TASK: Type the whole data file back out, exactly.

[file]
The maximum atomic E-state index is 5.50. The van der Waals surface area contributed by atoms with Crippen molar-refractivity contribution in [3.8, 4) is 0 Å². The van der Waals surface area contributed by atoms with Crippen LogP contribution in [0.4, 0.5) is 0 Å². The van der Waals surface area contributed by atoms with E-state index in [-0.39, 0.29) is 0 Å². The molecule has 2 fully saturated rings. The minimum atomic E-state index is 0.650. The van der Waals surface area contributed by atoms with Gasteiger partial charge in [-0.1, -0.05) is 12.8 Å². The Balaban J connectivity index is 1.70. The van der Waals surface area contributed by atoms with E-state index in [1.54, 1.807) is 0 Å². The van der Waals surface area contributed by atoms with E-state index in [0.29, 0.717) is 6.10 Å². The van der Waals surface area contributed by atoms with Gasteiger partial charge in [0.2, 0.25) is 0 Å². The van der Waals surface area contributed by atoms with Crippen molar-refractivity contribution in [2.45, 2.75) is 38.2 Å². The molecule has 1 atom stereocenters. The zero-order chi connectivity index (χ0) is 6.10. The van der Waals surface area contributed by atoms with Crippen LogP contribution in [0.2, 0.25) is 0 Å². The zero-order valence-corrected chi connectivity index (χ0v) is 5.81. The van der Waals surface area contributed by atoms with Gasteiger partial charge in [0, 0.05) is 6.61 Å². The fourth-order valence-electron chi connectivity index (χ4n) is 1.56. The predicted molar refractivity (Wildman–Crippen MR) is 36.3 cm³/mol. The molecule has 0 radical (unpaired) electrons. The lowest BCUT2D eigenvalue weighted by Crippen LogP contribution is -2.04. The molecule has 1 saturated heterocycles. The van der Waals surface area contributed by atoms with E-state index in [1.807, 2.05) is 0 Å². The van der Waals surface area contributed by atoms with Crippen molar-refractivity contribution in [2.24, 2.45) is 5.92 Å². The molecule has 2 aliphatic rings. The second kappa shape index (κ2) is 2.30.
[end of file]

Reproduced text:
The maximum atomic E-state index is 5.50. The van der Waals surface area contributed by atoms with Crippen molar-refractivity contribution in [3.8, 4) is 0 Å². The van der Waals surface area contributed by atoms with Crippen LogP contribution in [0.4, 0.5) is 0 Å². The van der Waals surface area contributed by atoms with E-state index in [-0.39, 0.29) is 0 Å². The molecule has 2 fully saturated rings. The minimum atomic E-state index is 0.650. The van der Waals surface area contributed by atoms with Gasteiger partial charge in [-0.1, -0.05) is 12.8 Å². The Balaban J connectivity index is 1.70. The van der Waals surface area contributed by atoms with E-state index in [1.54, 1.807) is 0 Å². The van der Waals surface area contributed by atoms with E-state index in [0.29, 0.717) is 6.10 Å². The van der Waals surface area contributed by atoms with Gasteiger partial charge in [0.2, 0.25) is 0 Å². The van der Waals surface area contributed by atoms with Crippen molar-refractivity contribution in [2.45, 2.75) is 38.2 Å². The molecule has 1 atom stereocenters. The zero-order chi connectivity index (χ0) is 6.10. The van der Waals surface area contributed by atoms with Crippen LogP contribution in [0.2, 0.25) is 0 Å². The zero-order valence-corrected chi connectivity index (χ0v) is 5.81. The van der Waals surface area contributed by atoms with Gasteiger partial charge in [0, 0.05) is 6.61 Å². The fourth-order valence-electron chi connectivity index (χ4n) is 1.56. The predicted molar refractivity (Wildman–Crippen MR) is 36.3 cm³/mol. The molecule has 0 radical (unpaired) electrons. The lowest BCUT2D eigenvalue weighted by Crippen LogP contribution is -2.04. The molecule has 1 saturated heterocycles. The van der Waals surface area contributed by atoms with E-state index in [1.807, 2.05) is 0 Å². The van der Waals surface area contributed by atoms with Crippen molar-refractivity contribution in [2.24, 2.45) is 5.92 Å². The molecule has 2 aliphatic rings. The second kappa shape index (κ2) is 2.30.